May 2003

On Reviving the Profession
By Stuart Kessler, CPA, Goldstein Golub Kessler LLP

Although badly bruised, I don’t believe the accounting profession is on life support just yet. Bad things happen to all professions from time to time, and we can all remember problems that have put the medical and legal professions under the gun

Actually, the accounting profession has needed a shot in the arm for years, and although many ideas and programs were tried, they met with little success. Perhaps recent negative publicity provides a new opportunity to restore the public confidence in the CPA, a professional that has traditionally held the top rung.

On the whole, our clients still love us, and despite what has gone on, we remain their trusted professionals. It is the “other” CPAs our clients think of as being scoundrels, “not my CPA. My CPA is great—always available to help me.”

I am a strong believer in tradition, but there is something to be said about untraditional thinking as well. Making an impression on the unimpressionable requires new paradigms. We should openly share with the public and the media our many positive sides, including the diversity within our profession and the variety of our practice, including the many niche areas in which firms can serve their clients. Untraditional thinking should also lead the CPA to be more involved in public service.

More CPAs should become involved in public service. Our numbers in government, however, are few. We need more CPAs in state legislatures, Congress, the Senate, and the governor’s mansions. We must encourage our fellow CPAs to take time to serve the public interest in these and other leadership capacities.

Above all, we need to change the public perception of the CPA. CPAs need to speack out on controversial issues. I have been a long-time proponent of a television program—not a sitcom—about a CPA firm or a group of CPAs that would demonstrate our concern for the public interest. Imagine a “West Wing”–style subplot on the alternative minimum tax (AMT) and its ludicrously unfair impact on middle-income Americans. Let’s have a CPA finding fraud, representing a spouse in a contentious divorce, assisting an elderly client. Good writers could conjure up interesting plots that would resonate with the viewing public and demonstrate the CPA’s commitment to the public interest.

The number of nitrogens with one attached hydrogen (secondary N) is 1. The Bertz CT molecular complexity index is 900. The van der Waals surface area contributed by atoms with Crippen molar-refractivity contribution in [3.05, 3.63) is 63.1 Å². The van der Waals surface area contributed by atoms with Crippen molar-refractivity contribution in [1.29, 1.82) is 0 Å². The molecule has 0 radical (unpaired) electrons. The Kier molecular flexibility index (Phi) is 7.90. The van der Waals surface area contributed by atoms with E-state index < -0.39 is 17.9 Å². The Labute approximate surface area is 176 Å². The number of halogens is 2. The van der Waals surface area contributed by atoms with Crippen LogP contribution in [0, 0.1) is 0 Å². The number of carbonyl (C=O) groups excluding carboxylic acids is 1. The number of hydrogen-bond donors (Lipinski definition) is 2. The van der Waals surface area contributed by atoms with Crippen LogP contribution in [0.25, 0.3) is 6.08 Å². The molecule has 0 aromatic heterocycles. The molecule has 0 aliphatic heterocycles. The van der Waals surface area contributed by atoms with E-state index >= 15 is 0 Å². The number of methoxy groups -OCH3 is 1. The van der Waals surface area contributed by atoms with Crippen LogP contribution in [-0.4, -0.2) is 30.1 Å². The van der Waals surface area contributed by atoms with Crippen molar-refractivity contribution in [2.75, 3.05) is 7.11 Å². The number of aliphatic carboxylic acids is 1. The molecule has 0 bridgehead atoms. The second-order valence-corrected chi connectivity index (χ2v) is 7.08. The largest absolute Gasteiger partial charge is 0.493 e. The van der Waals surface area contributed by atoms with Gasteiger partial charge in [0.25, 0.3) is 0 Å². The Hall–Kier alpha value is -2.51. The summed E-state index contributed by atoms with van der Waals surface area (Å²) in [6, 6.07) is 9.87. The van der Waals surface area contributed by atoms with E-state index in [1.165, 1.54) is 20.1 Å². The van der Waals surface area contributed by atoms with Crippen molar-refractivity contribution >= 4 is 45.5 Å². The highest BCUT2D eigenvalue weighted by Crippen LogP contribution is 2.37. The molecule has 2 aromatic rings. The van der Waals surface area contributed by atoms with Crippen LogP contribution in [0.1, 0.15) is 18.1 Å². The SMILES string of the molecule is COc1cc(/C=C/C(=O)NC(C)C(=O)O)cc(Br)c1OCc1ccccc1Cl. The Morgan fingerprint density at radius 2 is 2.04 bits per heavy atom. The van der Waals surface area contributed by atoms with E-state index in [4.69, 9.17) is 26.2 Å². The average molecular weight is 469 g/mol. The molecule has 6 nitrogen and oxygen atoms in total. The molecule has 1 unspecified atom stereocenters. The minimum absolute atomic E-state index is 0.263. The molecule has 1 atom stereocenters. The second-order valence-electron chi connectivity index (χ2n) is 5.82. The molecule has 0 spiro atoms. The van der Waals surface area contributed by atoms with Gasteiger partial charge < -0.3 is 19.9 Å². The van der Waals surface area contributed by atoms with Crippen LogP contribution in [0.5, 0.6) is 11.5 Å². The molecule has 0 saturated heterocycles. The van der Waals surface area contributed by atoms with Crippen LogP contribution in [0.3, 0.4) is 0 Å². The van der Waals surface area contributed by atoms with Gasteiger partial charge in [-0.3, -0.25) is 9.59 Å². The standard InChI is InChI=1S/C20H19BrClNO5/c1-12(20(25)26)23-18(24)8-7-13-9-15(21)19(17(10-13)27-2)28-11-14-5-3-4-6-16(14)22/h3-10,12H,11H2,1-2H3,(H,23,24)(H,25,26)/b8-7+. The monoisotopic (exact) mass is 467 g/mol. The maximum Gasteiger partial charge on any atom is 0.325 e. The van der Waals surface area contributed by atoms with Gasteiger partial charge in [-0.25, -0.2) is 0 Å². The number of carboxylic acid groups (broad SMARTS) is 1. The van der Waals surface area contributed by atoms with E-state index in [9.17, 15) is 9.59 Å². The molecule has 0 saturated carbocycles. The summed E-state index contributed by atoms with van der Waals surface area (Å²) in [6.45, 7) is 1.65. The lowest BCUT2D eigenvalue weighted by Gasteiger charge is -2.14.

A television drama about CPAs has always seemed farfetched, but when I speak with student groups, they love the idea. Medical and legal settings have been a staple of television for decades, with some surprising twists. For example, the early 1990s series “Northern Exposure,” with a main character of a doctor, gave the state of Alaska a tremendous boost, and funeral directors got their image polished in “Six Feet Under.” Why not CPA heroes?

CPAs should be proud of their profession and communicate that pride. Wearing a CPA pin to demonstrate this pride is a great conversation starter, and wonderful things can happen when people notice it and learn even just a little about what it stands for.

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